The Patients Association provided evidence to a committee of MPs and peers on the NHS Constitution.
- The NHS Constitution is a declaratory document which describes pre-existing legal rights for patients who use the NHS.
- It also contains pledges from the NHS. These are not legally binding. However, all NHS bodies are legally obliged to have regard for the NHS Constitution in all decisions.
- The Secretary of State for Health must review and publish an updated version of the NHS Constitution every 10 years and publish an updated version of an accompanying handbook to the NHS Constitution every 3 years.
- The NHS Constitution only applies to the NHS in England and does not affect patients or services in Northern Ireland, Wales or Scotland.
- Clinical Commissioning Groups and NHS England have a duty under the Health and Social Care Act 2012 to promote the NHS Constitution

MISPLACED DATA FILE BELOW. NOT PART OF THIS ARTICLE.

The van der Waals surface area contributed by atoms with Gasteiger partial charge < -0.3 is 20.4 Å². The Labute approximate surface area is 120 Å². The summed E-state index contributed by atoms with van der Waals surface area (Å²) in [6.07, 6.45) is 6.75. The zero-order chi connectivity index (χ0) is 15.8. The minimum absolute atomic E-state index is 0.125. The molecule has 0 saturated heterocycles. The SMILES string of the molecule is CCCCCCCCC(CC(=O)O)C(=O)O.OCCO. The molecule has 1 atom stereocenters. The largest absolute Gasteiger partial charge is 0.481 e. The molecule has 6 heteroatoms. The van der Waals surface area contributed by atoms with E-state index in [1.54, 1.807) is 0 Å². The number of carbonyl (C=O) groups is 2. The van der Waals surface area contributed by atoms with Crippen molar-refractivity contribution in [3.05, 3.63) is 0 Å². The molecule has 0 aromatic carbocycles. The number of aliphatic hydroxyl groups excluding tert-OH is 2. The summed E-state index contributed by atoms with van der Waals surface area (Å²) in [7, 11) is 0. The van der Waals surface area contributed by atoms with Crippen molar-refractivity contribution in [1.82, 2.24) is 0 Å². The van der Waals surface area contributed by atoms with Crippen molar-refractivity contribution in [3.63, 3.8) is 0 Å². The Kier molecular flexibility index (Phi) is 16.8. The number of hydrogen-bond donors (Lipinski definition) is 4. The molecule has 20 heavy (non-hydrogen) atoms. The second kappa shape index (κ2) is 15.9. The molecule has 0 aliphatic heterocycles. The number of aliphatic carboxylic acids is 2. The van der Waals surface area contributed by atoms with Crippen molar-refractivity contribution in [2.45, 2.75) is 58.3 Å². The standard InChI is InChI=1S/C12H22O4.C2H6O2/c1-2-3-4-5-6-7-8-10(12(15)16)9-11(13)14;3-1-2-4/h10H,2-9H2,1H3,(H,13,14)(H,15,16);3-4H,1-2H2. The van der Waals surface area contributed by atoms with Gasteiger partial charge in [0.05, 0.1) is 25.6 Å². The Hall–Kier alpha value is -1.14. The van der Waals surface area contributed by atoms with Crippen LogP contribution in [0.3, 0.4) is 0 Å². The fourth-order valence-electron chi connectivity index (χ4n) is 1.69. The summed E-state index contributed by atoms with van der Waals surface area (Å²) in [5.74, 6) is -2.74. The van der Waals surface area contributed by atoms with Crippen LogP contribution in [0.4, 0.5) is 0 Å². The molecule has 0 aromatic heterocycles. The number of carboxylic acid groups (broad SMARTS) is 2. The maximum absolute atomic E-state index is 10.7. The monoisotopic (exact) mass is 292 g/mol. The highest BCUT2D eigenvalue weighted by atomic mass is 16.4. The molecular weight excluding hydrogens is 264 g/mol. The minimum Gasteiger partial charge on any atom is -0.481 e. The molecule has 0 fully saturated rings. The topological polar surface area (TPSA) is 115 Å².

Oral Sessions were held within the Houses of Parliament. After an extensive investigation into the NHS Constitution, we have devised a five-step programme for improving how the NHS Constitution is both understood and implemented across the United Kingdom.
The five steps we proposed are:
1. Expanding the NHS Constitution
2. Updating the NHS Constitution
3. Focussing the NHS Constitution
4. Promoting the NHS Constitution
5. Better engaging and involving NHS Staff
The Patients Association has provided evidence to a committee of MPs and peers on the controversial Care.data programme.
Care.data is a major new IT programme which will enable information on GP records to be shared with the Health and Social Care Information Centre (HSCIC). This scheme, which was originally scheduled to be rolled out in the spring of 2014, is intended to help the NHS plan and improve patient care.
The Patients Association, along with the National AIDS Trust, The National Council for Palliative Care, the Alzheimer’s Society and Macmillan Cancer Support, provided evidence to the APPG chaired by John Pugh MP.